The most chronic source of frustration for Moneyval evaluators, however, is that the speed with which the Vatican has adopted new legislation hasn’t been matched by a similar aggressiveness in prosecutions.
If this were an episode of “Law and Order”, the Vatican probably would get an A for “law” but a D for “order”.
Moneyval found that the Vatican’s prosecutors office is short-staffed and inexperienced, and said it’s been slow to bring cases to trial. It also warned that because some Vatican prosecutors also practice law in Italy, they may have conflicts of interest and recommended hiring attorneys who work exclusively for the Holy See.
Only a handful of cases have been brought to trial over the last decade, the report noted, and also concluded that in those rare instances, the penalties imposed were so weak as to create no real sense of deterrence.
To date, not a single senior Vatican prelate, meaning someone at the rank of archbishop or cardinal, has ever been indicted for a financial crime. In the few instances in which lower-level figures have faced prosecution, for the most part senior clergy haven’t even been called as witnesses. Instead, what we’ve seen is generally the time-honoured pattern of smaller fish taking the fall while top officials are insulated from blame.
Pope Francis recently took one step toward ending that pattern by stripping cardinals and bishops of immunity from criminal prosecution, but the capacity to do something still isn’t the same as actually doing it.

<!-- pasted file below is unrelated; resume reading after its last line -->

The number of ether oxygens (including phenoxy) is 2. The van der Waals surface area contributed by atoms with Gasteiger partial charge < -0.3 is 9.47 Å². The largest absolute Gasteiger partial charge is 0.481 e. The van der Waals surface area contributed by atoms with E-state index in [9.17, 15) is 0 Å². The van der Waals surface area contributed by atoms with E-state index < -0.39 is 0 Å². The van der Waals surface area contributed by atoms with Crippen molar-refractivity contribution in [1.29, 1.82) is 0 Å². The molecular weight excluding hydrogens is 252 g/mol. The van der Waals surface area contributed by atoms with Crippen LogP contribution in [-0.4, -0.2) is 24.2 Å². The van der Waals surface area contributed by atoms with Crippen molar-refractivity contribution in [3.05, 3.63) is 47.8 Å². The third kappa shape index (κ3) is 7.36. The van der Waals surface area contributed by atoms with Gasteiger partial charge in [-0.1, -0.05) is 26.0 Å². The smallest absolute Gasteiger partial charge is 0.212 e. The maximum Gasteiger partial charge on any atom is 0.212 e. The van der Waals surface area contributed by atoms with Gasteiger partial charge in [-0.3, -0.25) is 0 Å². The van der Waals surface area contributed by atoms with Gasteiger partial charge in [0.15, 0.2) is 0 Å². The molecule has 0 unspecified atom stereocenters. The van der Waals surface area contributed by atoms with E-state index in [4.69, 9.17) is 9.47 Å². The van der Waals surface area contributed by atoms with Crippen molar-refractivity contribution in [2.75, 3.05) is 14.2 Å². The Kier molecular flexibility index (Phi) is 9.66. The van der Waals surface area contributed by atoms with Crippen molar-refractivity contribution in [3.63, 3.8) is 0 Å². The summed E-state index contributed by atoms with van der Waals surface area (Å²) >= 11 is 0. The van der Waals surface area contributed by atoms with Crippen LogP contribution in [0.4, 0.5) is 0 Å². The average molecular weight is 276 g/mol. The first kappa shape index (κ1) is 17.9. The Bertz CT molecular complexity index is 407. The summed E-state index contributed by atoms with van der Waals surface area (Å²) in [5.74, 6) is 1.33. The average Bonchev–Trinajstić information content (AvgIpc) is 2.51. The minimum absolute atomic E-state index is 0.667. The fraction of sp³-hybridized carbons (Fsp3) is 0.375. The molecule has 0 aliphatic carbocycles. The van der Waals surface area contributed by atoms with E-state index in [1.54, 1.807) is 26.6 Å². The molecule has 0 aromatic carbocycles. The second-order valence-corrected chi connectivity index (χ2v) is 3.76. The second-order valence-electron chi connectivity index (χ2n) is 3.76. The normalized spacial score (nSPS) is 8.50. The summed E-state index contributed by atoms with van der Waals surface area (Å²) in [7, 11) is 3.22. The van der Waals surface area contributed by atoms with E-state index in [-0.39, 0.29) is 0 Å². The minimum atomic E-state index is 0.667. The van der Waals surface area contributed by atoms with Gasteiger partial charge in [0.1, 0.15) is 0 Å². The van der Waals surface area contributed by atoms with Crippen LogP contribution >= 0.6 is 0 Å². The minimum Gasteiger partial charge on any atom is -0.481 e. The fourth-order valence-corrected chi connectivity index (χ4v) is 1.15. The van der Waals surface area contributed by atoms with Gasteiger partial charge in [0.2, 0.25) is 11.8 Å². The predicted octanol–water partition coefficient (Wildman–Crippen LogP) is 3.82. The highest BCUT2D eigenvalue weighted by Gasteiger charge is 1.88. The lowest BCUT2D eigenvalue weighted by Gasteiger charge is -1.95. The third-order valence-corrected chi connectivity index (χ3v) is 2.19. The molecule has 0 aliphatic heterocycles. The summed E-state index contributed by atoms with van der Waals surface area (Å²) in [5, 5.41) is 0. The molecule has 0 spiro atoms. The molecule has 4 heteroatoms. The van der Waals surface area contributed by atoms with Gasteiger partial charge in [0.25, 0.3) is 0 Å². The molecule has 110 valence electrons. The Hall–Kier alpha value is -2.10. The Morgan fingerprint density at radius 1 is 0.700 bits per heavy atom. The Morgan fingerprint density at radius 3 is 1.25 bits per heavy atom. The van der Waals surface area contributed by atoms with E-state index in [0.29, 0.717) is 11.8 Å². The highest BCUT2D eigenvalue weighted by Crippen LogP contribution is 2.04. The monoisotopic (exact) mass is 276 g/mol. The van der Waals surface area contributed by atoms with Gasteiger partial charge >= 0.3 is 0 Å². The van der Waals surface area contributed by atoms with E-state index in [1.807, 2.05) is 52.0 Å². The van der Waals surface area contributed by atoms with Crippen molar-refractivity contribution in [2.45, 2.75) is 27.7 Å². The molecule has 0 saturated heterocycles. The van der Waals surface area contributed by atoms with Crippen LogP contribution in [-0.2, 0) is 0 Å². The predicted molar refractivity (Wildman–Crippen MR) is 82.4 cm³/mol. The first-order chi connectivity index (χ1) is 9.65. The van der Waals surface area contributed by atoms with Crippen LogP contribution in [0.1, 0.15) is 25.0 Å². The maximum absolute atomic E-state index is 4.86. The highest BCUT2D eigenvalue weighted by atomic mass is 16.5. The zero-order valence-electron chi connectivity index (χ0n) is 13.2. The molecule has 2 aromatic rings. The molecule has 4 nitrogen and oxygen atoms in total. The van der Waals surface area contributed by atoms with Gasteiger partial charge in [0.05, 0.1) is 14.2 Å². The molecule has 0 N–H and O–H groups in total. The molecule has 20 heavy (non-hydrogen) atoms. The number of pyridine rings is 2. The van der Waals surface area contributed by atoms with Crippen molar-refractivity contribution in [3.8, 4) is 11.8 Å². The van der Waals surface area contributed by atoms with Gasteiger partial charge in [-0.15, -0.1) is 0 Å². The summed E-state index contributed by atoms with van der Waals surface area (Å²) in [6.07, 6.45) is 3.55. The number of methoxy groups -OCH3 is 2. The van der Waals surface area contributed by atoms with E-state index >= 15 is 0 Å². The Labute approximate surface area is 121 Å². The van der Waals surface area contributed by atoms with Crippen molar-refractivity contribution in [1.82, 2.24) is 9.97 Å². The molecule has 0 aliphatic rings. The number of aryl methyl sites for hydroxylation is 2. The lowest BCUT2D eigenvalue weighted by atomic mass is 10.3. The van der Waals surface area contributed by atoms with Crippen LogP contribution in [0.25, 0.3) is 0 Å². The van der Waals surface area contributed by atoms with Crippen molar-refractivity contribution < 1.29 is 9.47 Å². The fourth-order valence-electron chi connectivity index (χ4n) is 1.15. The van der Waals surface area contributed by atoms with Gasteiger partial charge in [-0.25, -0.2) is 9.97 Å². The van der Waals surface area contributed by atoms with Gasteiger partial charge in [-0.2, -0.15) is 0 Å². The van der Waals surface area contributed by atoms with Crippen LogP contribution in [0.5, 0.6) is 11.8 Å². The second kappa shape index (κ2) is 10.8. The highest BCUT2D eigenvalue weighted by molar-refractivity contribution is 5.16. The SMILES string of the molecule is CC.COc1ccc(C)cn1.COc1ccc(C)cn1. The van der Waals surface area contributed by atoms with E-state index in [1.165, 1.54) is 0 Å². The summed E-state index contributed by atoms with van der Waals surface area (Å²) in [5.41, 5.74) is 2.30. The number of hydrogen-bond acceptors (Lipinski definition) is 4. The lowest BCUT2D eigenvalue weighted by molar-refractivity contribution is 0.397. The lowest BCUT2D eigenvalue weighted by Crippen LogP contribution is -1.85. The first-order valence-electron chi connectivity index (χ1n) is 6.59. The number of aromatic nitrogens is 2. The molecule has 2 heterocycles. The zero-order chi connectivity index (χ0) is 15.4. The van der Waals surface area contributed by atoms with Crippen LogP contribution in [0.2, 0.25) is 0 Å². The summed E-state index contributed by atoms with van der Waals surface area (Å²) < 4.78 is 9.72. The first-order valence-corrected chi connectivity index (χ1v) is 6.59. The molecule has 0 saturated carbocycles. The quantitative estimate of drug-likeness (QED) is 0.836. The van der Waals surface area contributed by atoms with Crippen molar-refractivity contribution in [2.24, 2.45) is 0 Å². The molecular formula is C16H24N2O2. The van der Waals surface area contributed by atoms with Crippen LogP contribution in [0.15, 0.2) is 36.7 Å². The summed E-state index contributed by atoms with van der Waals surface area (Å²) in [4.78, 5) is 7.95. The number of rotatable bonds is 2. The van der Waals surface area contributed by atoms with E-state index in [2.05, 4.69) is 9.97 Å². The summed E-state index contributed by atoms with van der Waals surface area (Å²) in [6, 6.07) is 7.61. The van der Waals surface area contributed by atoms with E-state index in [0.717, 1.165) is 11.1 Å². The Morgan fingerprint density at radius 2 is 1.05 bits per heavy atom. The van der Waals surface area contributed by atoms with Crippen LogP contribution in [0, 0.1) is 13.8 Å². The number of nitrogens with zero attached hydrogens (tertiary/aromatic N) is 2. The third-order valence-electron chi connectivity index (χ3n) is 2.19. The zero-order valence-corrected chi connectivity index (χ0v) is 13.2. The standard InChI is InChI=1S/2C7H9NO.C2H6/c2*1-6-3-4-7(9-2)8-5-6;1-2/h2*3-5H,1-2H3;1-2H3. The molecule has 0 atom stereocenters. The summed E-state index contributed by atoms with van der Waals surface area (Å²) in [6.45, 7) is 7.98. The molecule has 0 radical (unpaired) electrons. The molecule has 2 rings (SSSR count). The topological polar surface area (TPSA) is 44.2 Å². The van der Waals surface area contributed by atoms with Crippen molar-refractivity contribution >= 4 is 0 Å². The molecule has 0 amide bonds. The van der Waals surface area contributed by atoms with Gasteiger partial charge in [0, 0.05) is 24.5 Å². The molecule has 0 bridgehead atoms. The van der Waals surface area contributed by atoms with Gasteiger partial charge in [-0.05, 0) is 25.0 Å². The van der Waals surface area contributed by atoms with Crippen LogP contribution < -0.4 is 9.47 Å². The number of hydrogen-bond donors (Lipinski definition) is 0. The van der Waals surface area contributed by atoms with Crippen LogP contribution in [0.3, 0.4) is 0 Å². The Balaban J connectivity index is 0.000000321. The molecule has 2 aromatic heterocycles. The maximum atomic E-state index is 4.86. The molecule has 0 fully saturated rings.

The Moneyval assessment comes as the Vatican continues to grapple with the fallout of its London property scandal, a $425 million debacle that’s seen several Vatican personnel fired and a pair of Italian financiers under indictment for allegedly charging excessive fees. While there’s a paper trail demonstrating the transactions were approved by two successive “substitutes” in the Secretariat of State, meaning archbishops, and by the Cardinal Secretary of State himself, to date there’s no indication any of those clergy are even under investigation, let alone likely to be charged with a crime.
Many years ago, I recall asking a veteran churchman what it would take to achieve a genuine Vatican reform.
“Heads on pikes up and down the Via della Conciliazione,” he responded, referring to the broad street in Rome that leads up to St Peter’s Square.
“That,” he said, “they would understand.”
While perhaps a bit overstated, the point is well-taken: Until people see someone senior in the system held accountable for financial crime, the take-away is likely to be that the “reform” is sound and fury signifying relatively little.
With regard to London, the Moneyval report said suspects are expected to be brought to trial by summer 2021. It’s early summer 2021 now and, so far, no dates have been set for any court proceedings.
Safe to say people are watching … and, until then, the Moneyval grade for Francis’s financial reform probably can best be described as an “incomplete”.